To obtain the best possible utilization of the heating element without exceeding the temperature T2 thereof, the power will in accordance with the invention be reduced when the corresponding water temperature exceeds Tk. The further heating of the water will then take place at a lower mean power until the temperature of the water has reached the rated temperature, but during this last heating phase the temperature of the heating element will in all essentials be below the critical temperature due to the reduced power.

The regulation of the power which is supplied to the heating element can generally be summarized in three main phases, namely

(a) When the element temperature (T1) is below the critical value (T1 <T2 =Tk +Pm R) and the temperature of the water is below its rated value, maximum power will be supplied to the heating element.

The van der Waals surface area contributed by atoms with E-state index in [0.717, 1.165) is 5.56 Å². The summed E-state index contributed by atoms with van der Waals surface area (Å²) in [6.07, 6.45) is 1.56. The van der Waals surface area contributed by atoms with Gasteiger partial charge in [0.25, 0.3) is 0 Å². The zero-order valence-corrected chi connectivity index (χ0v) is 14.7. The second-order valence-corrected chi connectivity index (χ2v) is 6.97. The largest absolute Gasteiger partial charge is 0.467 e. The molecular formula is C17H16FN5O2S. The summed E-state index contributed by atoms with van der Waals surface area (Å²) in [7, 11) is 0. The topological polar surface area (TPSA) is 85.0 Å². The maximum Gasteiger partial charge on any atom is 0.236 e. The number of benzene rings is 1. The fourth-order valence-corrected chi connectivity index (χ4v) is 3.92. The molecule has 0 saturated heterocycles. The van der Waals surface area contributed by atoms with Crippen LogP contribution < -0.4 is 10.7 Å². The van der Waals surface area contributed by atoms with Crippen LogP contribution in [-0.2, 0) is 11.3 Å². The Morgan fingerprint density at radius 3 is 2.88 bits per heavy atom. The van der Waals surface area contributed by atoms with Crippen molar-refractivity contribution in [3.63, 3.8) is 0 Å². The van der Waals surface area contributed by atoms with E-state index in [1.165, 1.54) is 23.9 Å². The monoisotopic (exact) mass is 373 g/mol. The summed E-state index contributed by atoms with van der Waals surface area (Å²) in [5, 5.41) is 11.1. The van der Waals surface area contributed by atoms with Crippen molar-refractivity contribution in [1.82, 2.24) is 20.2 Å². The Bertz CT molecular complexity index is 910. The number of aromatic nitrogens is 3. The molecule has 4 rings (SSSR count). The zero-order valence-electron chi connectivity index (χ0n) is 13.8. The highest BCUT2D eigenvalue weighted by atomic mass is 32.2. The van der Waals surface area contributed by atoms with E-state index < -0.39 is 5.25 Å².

(b) When the element temperature (T1) has reached the area of the critical value (T1 =T2 =Tk +Pm R), but the water temperature is below the rated value, reduced power (P<Pm) will be supplied to the heating element for further heating of the water. The power will not be larger than keeping the element temperature below the critical value, but to minimize the heating period it will be as large as the critical value allows for. Since the water temperature during the further heating of the water steadily increases towards the rated water temperature, the supply of power must be further reduced towards zero, so as to still keep the temperature of the heating element below the critical value.

(c) When the temperature of the water has reached the rated value, no power will be supplied to the heating element.

Reduced power may be implemented in a series of various manners. For example, the power may be regulated by phase control of the supplied alternating voltage to the heating element, the firing angle thereof being increased the closer the water temperature comes to the rated temperature.